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The Middlesex County law firm of Brause, Brause & Ventrice, L.L.C., has extensive experience advising clients throughout the State of New Jersey on all aspects of alimony. The following is a brief explanation of the types of alimony that are available and the factors that New Jersey courts use to determine whether to award alimony. For more information, contact a Middlesex County alimony lawyer at our firm.Factors in Determining Alimony
In setting the amount and duration of alimony, the courts generally consider a number of factors set by law, including:
- The genuine need for support and the ability of the other spouse to pay
- Length of the marriage
- Age and physical and emotional health of both parties
- The standard of living established in the marriage and the likelihood that each party can maintain a reasonably comparable lifestyle after the divorce, with neither party having a greater entitlement to that standard of living than the other.
- Earning capacities, educational levels, vocational skills and employability of the spouses
- How long the spouse seeking alimony has been absent from the job market
- Parental responsibilities for the children
- Time and expense necessary for the spouse seeking alimony to acquire the education, training or job experience needed to obtain a suitable job
- Chances for acquiring assets and income in the future
- History of financial or nonfinancial contributions to the marriage by each spouse including:
- Contributions to the care and education of the children
- Interruption of personal careers or educational opportunities
- Equitable distribution of property
- Investment income
- Tax consequences
- The nature, amount, and length of pendente lite support paid while the divorce is pending, if any.
- Any other factors which the court may deem relevant.
A court may award either party with one or more of the following types of alimony:
- Open durational alimony
- Rehabilitative alimony
- Limited-duration alimony
- Reimbursement alimony
In 2014, significant revisions were made to the New Jersey statute that addresses alimony that may affect your circumstances. For example, the revised statute now provides for open durational alimony and eliminates permanent alimony. The revised statute also addresses specific circumstances in which changes in financial circumstances may result in a reduction or even a termination of alimony. Some of these changes in circumstances that may affect alimony involve cases involving cohabitation, an involuntary loss of employment for at least 90 days, retirement at an age eligible to receive full social security benefits, and other circumstances. Our divorce attorneys will review the particular circumstances of your case to determine whether you may benefit from any of these statutory revisions.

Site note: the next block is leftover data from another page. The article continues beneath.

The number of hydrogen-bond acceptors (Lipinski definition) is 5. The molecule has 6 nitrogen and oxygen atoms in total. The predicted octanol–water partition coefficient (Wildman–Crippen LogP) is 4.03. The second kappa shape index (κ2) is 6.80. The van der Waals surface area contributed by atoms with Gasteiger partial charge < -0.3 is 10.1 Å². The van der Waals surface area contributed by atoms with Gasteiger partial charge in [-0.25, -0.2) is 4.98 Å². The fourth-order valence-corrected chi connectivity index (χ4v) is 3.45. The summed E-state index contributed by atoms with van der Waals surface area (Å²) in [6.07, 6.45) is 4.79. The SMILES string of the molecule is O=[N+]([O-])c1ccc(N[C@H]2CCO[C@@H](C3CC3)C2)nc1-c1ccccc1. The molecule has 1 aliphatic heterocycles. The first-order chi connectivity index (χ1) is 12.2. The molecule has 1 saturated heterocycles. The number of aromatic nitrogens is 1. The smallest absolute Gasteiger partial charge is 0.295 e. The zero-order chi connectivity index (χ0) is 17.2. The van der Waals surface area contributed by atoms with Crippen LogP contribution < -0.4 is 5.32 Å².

As a result of the Federal Tax Cuts and Jobs Act of 2017, alimony awards that have been entered since January 1, 2019 are not taxable or deductible on federal income taxes. Alimony awards that were entered before January 1, 2019 were and still are taxable to the recipient of alimony and deductible to the payor. This change in the federal tax law has had a significant impact on how courts evaluate claims for alimony and the amount of alimony that is or is not appropriate in each case.
The specific type or types of alimony that may be appropriate and the duration of time that alimony may be paid depend upon the individual facts of your case. Our divorce lawyers will explain these issues to you and they will answer your alimony questions. Please call our alimony attorneys at Brause, Brause & Ventrice, L.L.C., conveniently located in Middlesex County to schedule a free initial consultation.Contact a Middlesex County Alimony Attorney for More Information
Brause, Brause & Ventrice, L.L.C. takes pride in its New Jersey roots, serving Middlesex County clients in East Brunswick, Edison, Metuchen, Piscataway and Woodbridge. For a free initial consultation about your alimony matter with a alimony lawyer in Middlesex County, call our law firm at 732-767-0044 or contact us online today.